taiwanjohn (103839) | more than 3 years ago | (#36792946)

Or is that triplicity? Either way, I'm stumped by this. I find it hard to believe the FBI would actually expect Anonymous to fall for such an obvious honeypot, and only slightly easier to believe Anon would expect the same of the G-men. Seems like a fishing (or phishing) expedition by someone, hoping to snag something useful. All I know for sure is I'm not going to register an account there.

Re:Registered members (0)

Anonymous Coward | more than 3 years ago | (#36792638)

At the time of writing, the forum already had over 100 registered members.

... and of the 100, 89 of them were CIA, 9 FBI, and 2 Interpol.

No, 88 were CIA, 8 FBI, 2 Interpol, 1 from the Church of Scientology, and 1 was some random idiot pulled of the street to make the other 99 look legit.

Re:Registered members (2)

hitmark (640295) | more than 3 years ago | (#36792888)

Was there not a claim that during some meetings in the 60s, most of the people in the room was either agents or informers to various government agencies?

Re:Registered members (0)

Anonymous Coward | more than 3 years ago | (#36792952)

In the years leading up to the Russian revolution, there was a secret society of anti-tsarists that was almost entirely made up of spies. It had only a single real member.

Advice (1)

Anonymous Coward | more than 3 years ago | (#36792516)

Just be sure to choose a unique password.

Open Source Engine (1)

mikazo (1028930) | more than 3 years ago | (#36792518)

Why don't they use one of the many open source social network engines like Elgg or Anahita? Rolling your own engine would require a huge amount of time and support, not to mention security concerns that are hard to avoid and catch without a full support team that you can trust.

Re:Open Source Engine (2)

icebraining (1313345) | more than 3 years ago | (#36792728)

From what I can tell, because they have no idea about what they're talking about. One of the posts by (apparently) a founder talks about the need to use a central authentication server; the concept of PKI seems foreign to him/her.

Re:Open Source Engine (0)

Anonymous Coward | more than 3 years ago | (#36792762)

you need a central server because decentralized simply doesn't work in practice. These guys aren't doing CS research, they're creating an anonymous social network, so they're going to use tools that work.

Re:Open Source Engine (1)

mikazo (1028930) | more than 3 years ago | (#36793020)

Also, I hope they have some knowledge of graph theory

Not the first "Anon" network. (1)

Anonymous Coward | more than 3 years ago | (#36792550)

This isn't new, there was a well known group that spammed the various Chans for many years trying to set-up this kind of thing a few years ago (mostly because the founders kept getting banned from Chans for posting child porn).

The problem being it required giving up anonymity. Even using a fake name isn't in the true spirit of the Chan Anons and will get you labelled as a "tripfag" (trip codes being used as the authentication method for non-Anonymous posting).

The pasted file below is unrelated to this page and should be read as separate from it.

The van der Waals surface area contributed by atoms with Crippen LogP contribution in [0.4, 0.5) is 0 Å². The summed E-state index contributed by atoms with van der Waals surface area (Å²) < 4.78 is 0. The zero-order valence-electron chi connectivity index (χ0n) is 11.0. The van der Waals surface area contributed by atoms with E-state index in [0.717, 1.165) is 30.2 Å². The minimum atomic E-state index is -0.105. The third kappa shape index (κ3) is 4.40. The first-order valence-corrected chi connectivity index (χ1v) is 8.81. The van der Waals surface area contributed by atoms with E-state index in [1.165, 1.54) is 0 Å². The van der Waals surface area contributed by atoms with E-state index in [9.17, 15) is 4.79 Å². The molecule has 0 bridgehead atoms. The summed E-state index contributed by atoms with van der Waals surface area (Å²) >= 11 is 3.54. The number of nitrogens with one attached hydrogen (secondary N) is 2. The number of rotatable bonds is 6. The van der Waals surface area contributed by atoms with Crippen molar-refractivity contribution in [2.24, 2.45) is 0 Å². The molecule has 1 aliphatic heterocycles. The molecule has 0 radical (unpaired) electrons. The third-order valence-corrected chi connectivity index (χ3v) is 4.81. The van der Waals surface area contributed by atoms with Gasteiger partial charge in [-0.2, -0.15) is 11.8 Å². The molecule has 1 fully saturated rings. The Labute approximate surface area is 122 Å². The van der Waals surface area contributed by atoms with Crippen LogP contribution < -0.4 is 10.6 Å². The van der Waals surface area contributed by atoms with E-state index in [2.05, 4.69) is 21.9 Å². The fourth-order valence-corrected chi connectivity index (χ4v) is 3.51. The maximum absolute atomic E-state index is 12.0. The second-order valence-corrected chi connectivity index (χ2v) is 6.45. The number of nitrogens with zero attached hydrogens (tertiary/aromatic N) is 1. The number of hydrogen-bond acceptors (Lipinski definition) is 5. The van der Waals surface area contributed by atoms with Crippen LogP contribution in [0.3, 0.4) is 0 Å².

No smart (or old) anon would join such a place because it screams "Governments please monitor me!". Anons who want to be involved in activism need to hide their activity in a crowd of unrelated activity, which is what the Chans used to be perfect for. Setting up a dedicated site just makes it easier to monitor.

All social networks can be anonymous (2)

Anonymous Coward | more than 3 years ago | (#36792560)

You don't have to tell the truth when you fill out your profile.

Nonetheless current social networks are built on a centralized topology, requiring all views and change requests to go through a central location. This is a weakness both from a civil rights perspective and a reliability perspective. A decentralized social network would be awesome. Usenet was pretty much this way, wasn't it? I thought Diaspora could work like this as well.

Re:All social networks can be anonymous (2)

amck (34780) | more than 3 years ago | (#36792614)

Agreed.

They basically need a distributed network, so that they can't be blocked by DNS, etc. : with proven good security, and the ability to not need real names.
So why not fix the bugs, missing features in Diaspora, etc. instead?

Absolutely the last thing you need is your own high-profile network. Thats just flagging activities you don't want to be flagged.
You want instead a distributed network where dissidents, etc. can just use it without being spotted (lost in the crowd), with
secure communications, and the ability to go viral with news reports, etc: basically FB or Google+ with privacy.
Picking your own l33t social network such a bad idea.

Forum (0)

Anonymous Coward | more than 3 years ago | (#36792562)

They have a full public forum on the website discussing the implementation. Worth a look. Hosted on Zetaboards.

Who do I ask for an invite? (1)

pedantic bore (740196) | more than 3 years ago | (#36792586)

How are they going to keep the undesirables out? Or in? Or wherever it is that they keep the undesirables?

Re:Who do I ask for an invite? (1)

Cable (99315) | more than 3 years ago | (#36792896)

Get infected with a software virus or download pirated files. In Soviet Russia AnonPlus invites you. All you have to lose is your identity. Identity theft and social engineering goes hand in hand with AnonPlus social nethacking.